The Health Board has sequenced 1,182 COVID-19 tests, of which 178 turned out to be the more agressive British and South African strains.
One of the samples with the South African strain has received the virus in Estonia, the others have been cases where the virus has been brought in via travel. 136 of the British strain cases are locally transmitted and 42 have been brought in, according to the Health Board.
The spread of the British strain in Estonia is constant, but the recently increased infection rates do not stem from that strain specifically. "The British strain is turning into the dominant strain in Estonia," Minister of Health and Labour Tanel Kiik (Center) said on Monday.
Researchers are conducting studies to find out the exact share of the variant in all Estonian infections. On Friday, ERR News wrote that a recent study conducted by the University of Tartu and the Health Board showed that the share of the British coronavirus variant among all Estonian infections is 13 percent.
New restrictions to come
In a social media post on Monday, Prime Minister Kaja Kallas (Reform) called for additional restrictions to be implemented in order to stop the more agressive variant of COVID-19 from spreading even further.
"The COVID-19 situation in northern Estonian hospitals is extraordinarily critical. The number of beds for people with COVID-19 is increased, but there will eventually be a limit," the prime minister posted on social media.
Kallas said the British strain of COVID-19 is spreading more extensively than previously thought. The strain's more agressive nature is behind Estonia's recent hike in daily new case numbers, according to the prime minister, who is currently self-isolating after coming into contact with a person who tested positive for coronavirus.
"If the information we checked is true, it means we must lock down our country for the near future. Send every child and young person possible to distance learning and close all places where there is direct contact," Kallas penned.
Infection rate highest in Anija municipality
Over the last week, infections rose most in Saar, Harju, Ida-Viru and Lääne-Viru counties. The largest share of infections has come in the age group of 15-30 and infections tend to start from workplaces and family circles.
Estonia's infection rate per 100,000 people over the last 14 days is 1,335.54 with Anija municipality (3,700 per 100,000 people) now the most infected municipality in Estonia, taking over for Maardu. The outbreak in Maardu is far from over however as the municipality's infection rate is still 3,237 per 100,000 people.
Other municipalities with an infection rate higher than 2,000: Viru-Nigula (2,812), Vormsi (2,591), Lasnamäe (2,488), Raasiku (2,178), Saaremaa municipality (2,032), Kuressaare (2,021).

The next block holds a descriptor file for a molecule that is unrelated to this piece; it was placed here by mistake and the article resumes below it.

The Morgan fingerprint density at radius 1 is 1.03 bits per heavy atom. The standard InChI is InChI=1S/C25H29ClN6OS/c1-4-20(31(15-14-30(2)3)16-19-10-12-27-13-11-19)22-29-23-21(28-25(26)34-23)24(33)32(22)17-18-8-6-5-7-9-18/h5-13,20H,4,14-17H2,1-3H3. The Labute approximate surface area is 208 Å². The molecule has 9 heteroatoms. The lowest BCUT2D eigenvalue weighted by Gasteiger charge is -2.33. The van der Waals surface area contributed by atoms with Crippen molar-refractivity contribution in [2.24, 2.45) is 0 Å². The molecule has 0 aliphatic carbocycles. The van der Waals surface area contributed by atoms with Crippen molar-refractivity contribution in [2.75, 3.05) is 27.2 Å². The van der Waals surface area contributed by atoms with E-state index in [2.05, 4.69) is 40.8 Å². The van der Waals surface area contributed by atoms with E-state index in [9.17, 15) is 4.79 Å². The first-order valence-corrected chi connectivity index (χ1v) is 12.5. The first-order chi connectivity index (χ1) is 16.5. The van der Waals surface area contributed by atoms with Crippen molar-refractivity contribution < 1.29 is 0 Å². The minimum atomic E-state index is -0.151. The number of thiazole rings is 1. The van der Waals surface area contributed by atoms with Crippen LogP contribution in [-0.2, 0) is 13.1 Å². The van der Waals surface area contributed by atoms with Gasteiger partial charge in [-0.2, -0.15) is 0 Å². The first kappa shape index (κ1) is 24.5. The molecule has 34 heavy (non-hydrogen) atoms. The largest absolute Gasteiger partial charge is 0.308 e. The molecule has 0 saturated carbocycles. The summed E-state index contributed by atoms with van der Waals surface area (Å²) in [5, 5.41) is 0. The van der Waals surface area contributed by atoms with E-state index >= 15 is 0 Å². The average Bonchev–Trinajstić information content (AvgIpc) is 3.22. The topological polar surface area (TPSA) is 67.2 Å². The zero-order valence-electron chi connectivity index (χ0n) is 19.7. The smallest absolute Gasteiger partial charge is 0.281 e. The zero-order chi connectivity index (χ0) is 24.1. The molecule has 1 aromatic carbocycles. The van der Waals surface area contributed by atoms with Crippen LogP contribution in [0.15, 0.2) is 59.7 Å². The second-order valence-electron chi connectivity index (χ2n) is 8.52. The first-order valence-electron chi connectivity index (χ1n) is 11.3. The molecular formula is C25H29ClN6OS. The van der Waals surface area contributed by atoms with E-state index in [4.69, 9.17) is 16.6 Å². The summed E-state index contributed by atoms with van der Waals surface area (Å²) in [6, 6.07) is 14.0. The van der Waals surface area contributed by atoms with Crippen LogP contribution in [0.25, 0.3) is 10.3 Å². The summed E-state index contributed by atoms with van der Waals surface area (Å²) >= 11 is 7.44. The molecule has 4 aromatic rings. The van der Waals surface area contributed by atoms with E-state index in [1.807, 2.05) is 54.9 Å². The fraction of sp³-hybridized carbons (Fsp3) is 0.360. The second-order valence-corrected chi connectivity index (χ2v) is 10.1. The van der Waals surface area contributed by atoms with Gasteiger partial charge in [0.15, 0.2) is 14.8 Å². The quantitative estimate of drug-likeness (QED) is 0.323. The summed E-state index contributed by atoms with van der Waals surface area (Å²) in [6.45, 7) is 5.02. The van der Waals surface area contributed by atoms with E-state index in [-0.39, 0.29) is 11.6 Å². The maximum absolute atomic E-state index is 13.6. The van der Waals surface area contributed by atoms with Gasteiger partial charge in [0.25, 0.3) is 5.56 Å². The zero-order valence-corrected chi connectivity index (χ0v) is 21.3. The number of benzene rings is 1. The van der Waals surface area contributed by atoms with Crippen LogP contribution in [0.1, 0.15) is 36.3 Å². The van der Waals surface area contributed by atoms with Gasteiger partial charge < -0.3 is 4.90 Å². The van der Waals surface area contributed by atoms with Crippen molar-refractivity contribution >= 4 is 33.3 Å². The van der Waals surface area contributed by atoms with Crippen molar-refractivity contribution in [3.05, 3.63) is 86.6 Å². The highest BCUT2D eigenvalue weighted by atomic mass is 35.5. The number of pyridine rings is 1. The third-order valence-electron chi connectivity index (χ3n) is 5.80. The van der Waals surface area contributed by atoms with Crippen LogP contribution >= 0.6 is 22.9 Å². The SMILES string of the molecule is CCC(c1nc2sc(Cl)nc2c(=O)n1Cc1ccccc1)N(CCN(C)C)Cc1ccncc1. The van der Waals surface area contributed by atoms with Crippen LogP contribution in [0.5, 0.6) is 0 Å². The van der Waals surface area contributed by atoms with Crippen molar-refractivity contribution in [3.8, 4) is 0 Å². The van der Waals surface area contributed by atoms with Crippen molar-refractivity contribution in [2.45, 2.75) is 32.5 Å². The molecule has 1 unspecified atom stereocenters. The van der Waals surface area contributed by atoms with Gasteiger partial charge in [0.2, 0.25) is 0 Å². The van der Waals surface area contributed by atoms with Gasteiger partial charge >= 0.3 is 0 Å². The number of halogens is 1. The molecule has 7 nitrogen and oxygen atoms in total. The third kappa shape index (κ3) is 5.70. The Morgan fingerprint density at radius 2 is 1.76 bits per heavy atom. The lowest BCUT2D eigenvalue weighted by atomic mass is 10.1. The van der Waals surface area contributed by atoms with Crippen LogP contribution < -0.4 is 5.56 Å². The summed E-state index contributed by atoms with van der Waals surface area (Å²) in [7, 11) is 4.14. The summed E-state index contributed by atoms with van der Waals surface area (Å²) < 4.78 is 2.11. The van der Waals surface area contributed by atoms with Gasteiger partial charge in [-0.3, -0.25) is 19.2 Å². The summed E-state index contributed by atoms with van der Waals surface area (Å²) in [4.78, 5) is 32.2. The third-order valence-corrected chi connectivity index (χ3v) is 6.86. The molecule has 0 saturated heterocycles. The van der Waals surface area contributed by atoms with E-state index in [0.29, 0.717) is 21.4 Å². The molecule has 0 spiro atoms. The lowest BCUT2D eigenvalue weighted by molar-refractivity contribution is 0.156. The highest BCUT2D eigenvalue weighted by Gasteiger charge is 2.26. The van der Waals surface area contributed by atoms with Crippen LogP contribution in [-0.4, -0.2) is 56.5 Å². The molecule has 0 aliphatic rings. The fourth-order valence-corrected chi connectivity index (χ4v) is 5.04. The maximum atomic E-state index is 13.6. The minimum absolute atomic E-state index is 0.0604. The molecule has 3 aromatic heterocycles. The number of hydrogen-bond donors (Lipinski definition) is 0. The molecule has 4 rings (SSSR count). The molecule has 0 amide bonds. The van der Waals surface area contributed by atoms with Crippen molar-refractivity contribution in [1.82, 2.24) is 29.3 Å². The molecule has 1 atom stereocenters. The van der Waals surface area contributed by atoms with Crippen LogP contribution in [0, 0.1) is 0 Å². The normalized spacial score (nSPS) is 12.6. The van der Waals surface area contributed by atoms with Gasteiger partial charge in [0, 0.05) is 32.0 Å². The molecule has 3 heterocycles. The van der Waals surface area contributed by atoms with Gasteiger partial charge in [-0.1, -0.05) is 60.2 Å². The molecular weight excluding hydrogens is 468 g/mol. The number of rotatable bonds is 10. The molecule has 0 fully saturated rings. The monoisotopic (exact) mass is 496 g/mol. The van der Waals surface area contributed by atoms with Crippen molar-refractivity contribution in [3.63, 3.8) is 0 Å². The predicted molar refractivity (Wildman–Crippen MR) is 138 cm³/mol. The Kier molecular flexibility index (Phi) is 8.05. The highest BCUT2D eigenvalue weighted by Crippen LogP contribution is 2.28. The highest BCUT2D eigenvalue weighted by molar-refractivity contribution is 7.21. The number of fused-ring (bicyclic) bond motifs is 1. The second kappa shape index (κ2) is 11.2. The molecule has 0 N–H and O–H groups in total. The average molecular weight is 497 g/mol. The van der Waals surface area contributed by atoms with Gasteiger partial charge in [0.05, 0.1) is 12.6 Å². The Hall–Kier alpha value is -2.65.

Most infected people in northern Estonian hospitals
The number of hospitalized patients in the East Tallinn Central Hospital has exceeded 100. A total 626 patients are hospitalized in Estonia, as of Monday morning and healthcare specialists do not see the trend coming to an end yet.
Of the 63 hospitalized patients since Sunday, 46 were taken to a hospital in the northern region. Since northern Estonian hospitals are beginning to get overcrowded, more and more patients are being taken to other regions for treatment. For example, the last nine patients to be admitted to Pärnu Hospital, were all residents of Tallinn.
Hospitals also support other hospitals with equipment. The Estonian Defense Forces has given breathing devices to regular hospitals, so those can open more intensive care beds.
EDF field hospital not in the plans
At a press conference on Monday, Health Board emergency medicine chief Urmas Sule ruled out the possibility of setting up an Estonian Defense Forces field hospital, as was done in Saaremaa in the spring of 2020.
The field hospital would allow for an additional 40 beds, but it does not come with staff, who would have to be involved from other institutions. This makes the solution pricy and ineffective, Urmas Sule told ERR.
"The last time we discussed this was when Narva was in an agressive outbreak in fall-winter. We found it does not grant us additional capacities," Sule said. "Use of the modular hospital is not necessary currently."
Instead, University of Tartu Hospital staff was sent to help manage the situation at Narva Hospital. The specialists are still there.
Health minister Tanel Kiik added: "When we see the need to set up a field hospital, the defense sector will certainly meet us. An additional bed does not automatically mean additional people. We would lack healthcare workers."
Editor: Kristjan Kallaste